But even in the most visceral of attacks, the songs build into larger monoliths that shift and change like the crevices or cliff-valleys of teeth-like mountain stretches, those all-consuming blizzards giving way to acoustic reprieves or the silken touches of ambient synth, or breaking open into gentler, sometimes folky melodies that give the album the singular mystical touch of medieval darkness, all of it reminiscent of classic Satyricon and, in turn, the passionate might of Bathory’s Hammerheart, exemplified by “Funeral Wolves,” which forms at first as a hopeless storm, and then gives way to the beauty of ice and snow and frozen moonlight, or “Dragon’s Egg,” which lays down a reverence of heraldic, ancient creatures, a song that is principally characterized by awe and dread, and then transforms into a genuinely climactic sense of discovery.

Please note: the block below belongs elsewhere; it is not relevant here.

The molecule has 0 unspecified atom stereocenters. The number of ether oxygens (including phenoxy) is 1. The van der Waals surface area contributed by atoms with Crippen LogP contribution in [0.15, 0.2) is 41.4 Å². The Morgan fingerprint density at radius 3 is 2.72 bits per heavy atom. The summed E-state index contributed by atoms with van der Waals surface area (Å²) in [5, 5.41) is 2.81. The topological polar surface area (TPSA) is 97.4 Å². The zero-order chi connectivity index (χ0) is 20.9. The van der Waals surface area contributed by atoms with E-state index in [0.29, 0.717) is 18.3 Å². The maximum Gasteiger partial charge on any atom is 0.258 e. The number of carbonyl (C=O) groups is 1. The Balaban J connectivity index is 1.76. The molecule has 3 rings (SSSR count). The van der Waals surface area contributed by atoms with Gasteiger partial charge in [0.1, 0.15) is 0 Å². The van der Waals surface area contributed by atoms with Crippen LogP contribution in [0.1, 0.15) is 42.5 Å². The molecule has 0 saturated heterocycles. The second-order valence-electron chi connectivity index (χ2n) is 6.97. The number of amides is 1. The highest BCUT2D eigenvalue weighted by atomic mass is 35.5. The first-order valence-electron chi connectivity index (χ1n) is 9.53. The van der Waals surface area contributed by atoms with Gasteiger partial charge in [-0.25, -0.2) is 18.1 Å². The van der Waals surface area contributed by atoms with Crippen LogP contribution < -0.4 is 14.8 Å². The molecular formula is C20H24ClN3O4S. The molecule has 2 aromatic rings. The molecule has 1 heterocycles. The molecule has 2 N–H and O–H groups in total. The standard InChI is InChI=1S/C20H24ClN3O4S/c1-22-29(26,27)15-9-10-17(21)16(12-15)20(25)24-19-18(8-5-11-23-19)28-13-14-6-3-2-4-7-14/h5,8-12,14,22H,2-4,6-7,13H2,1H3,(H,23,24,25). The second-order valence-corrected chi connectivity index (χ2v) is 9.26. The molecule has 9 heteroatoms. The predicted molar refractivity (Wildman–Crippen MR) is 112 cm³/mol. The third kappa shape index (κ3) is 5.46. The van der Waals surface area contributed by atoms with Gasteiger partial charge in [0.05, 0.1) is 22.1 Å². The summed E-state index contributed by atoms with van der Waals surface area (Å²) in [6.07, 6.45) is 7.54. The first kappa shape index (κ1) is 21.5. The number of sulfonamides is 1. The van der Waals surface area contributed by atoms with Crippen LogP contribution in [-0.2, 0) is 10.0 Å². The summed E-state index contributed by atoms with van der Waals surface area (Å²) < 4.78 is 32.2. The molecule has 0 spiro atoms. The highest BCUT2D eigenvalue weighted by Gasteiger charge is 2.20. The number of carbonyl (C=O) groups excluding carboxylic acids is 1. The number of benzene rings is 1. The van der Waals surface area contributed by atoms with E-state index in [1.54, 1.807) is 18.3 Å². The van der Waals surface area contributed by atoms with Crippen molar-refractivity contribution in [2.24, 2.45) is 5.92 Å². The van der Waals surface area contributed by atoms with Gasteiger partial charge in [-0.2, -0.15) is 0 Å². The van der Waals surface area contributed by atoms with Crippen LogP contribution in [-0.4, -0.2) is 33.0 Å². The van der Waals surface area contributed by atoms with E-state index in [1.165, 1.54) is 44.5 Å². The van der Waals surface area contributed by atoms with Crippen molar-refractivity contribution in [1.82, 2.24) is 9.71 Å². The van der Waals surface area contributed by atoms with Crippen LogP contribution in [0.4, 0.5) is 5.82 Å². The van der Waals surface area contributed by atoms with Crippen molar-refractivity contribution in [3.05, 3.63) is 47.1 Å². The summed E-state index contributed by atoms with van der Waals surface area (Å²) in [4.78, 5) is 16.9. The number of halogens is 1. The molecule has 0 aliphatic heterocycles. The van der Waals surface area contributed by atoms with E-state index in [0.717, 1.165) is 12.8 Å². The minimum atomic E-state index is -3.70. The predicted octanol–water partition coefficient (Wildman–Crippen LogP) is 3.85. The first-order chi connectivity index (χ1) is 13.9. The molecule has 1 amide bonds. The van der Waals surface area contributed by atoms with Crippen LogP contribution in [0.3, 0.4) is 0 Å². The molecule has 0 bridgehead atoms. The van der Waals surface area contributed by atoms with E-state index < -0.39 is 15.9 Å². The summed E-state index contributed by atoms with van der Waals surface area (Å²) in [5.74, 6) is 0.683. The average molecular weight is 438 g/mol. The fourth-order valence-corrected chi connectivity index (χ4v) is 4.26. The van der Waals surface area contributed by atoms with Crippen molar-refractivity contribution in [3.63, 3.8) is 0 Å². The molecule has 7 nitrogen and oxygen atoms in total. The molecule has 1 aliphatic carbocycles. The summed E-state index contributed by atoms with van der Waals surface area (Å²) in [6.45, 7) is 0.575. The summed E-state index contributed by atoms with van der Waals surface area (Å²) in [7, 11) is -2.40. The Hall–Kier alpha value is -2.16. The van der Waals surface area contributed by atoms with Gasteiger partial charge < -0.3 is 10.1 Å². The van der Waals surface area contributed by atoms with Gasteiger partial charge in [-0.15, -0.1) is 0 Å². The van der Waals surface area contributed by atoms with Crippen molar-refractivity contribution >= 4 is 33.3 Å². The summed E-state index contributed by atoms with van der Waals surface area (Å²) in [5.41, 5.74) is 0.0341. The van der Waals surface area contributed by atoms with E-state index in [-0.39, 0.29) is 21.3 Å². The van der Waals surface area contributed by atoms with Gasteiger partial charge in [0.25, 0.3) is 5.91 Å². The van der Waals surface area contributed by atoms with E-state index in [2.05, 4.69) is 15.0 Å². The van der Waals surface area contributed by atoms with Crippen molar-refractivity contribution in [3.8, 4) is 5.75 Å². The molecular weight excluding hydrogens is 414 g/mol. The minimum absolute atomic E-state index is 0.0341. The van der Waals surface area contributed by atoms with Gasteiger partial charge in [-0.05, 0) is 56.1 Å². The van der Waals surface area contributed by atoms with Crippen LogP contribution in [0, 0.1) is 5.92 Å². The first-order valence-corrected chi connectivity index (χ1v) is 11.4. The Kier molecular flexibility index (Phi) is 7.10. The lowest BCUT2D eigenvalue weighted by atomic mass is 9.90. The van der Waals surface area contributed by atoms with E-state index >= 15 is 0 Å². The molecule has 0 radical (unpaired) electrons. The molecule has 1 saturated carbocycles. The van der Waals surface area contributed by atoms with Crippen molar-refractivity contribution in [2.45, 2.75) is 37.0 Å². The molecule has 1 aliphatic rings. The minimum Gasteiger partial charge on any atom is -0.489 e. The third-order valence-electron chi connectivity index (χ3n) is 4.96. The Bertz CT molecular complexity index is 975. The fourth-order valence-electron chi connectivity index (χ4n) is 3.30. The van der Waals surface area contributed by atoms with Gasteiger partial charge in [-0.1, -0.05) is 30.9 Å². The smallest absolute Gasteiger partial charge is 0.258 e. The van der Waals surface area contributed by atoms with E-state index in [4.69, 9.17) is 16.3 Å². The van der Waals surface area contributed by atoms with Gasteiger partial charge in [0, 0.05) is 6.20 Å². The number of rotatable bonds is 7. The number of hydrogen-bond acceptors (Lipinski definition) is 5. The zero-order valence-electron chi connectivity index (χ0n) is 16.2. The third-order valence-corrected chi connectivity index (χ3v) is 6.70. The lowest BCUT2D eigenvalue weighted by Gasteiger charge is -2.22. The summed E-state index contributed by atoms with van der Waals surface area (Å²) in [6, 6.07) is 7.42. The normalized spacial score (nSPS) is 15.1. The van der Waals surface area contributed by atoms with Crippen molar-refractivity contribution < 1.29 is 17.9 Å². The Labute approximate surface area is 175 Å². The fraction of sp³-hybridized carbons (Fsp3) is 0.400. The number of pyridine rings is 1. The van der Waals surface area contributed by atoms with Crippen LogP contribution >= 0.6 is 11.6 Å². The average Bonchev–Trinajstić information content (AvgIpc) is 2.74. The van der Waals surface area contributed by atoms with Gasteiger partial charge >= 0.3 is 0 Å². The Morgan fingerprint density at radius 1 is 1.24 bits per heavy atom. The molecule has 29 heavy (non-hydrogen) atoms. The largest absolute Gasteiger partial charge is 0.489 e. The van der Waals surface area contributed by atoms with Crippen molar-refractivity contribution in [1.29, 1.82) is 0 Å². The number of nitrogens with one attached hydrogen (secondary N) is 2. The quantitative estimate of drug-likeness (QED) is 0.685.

In every way, the album bears the spirit of its eponymous mythological apocalypse: massive and colossal, the album leaves the misanthropic dungeon occultism of previous Warmaster records in place of a cloudy, almost fantastical vision complemented by its cold, desolate glimmers and treacherous peaks, enormous in scale and scope without resorting to exaggerated snapshots of enormous battles or worlds in crisis—it’s a terribly personal apocalypse, like being caught in an endless valley of freezing snow and growing ice in total solitude, the album possessing the much-coveted mark of mature black metal: that elusive balance between sorrow and aggression, all of its elements swirling together to create an inspiring, intoxicating mixture. Even the most adventurous of the album’s songs, like the mighty “When Thunders Hail,” which features a joyously danceable, classically folk riff and ghostly northern lights in the form of those velvety synth touches, is both uncompromisingly abrasive yet underlined by a charging, razor-like solemnity that appears silhouetted through the thickly brewed and ever-slashing guitar attack. In its sound, and in its songwriting, the album is graceful and strong, being intimately familiar with grimness but capable of rising to moments of pristine wonder, like the boreal tunnels of “Nuin-Gaer-Faun,” which are witness to the glories of both the album’s destructive sway and the underlying moments of driving somberness that appear between and within the swings of the axe.